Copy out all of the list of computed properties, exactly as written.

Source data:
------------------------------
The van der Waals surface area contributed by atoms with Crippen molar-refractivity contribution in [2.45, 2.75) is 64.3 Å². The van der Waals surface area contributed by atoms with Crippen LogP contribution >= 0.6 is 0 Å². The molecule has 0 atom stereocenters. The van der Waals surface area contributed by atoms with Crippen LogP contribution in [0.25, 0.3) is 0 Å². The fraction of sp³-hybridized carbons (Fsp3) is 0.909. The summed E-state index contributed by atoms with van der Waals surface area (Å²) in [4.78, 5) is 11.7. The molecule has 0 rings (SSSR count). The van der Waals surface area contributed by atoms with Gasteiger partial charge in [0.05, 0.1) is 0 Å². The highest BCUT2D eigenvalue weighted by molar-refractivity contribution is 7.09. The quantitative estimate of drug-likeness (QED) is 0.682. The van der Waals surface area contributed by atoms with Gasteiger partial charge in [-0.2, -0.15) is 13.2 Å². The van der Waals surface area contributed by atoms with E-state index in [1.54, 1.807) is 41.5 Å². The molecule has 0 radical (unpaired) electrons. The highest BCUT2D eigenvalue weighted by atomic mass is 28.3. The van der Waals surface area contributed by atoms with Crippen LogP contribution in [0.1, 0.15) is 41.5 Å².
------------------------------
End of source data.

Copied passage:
The van der Waals surface area contributed by atoms with Crippen molar-refractivity contribution in [2.45, 2.75) is 64.3 Å². The van der Waals surface area contributed by atoms with Crippen LogP contribution >= 0.6 is 0 Å². The molecule has 0 atom stereocenters. The van der Waals surface area contributed by atoms with Crippen LogP contribution in [0.25, 0.3) is 0 Å². The fraction of sp³-hybridized carbons (Fsp3) is 0.909. The summed E-state index contributed by atoms with van der Waals surface area (Å²) in [4.78, 5) is 11.7. The molecule has 0 rings (SSSR count). The van der Waals surface area contributed by atoms with Gasteiger partial charge in [0.05, 0.1) is 0 Å². The highest BCUT2D eigenvalue weighted by molar-refractivity contribution is 7.09. The quantitative estimate of drug-likeness (QED) is 0.682. The van der Waals surface area contributed by atoms with Gasteiger partial charge in [-0.2, -0.15) is 13.2 Å². The van der Waals surface area contributed by atoms with E-state index in [1.54, 1.807) is 41.5 Å². The molecule has 0 radical (unpaired) electrons. The highest BCUT2D eigenvalue weighted by atomic mass is 28.3. The van der Waals surface area contributed by atoms with Crippen LogP contribution in [0.1, 0.15) is 41.5 Å².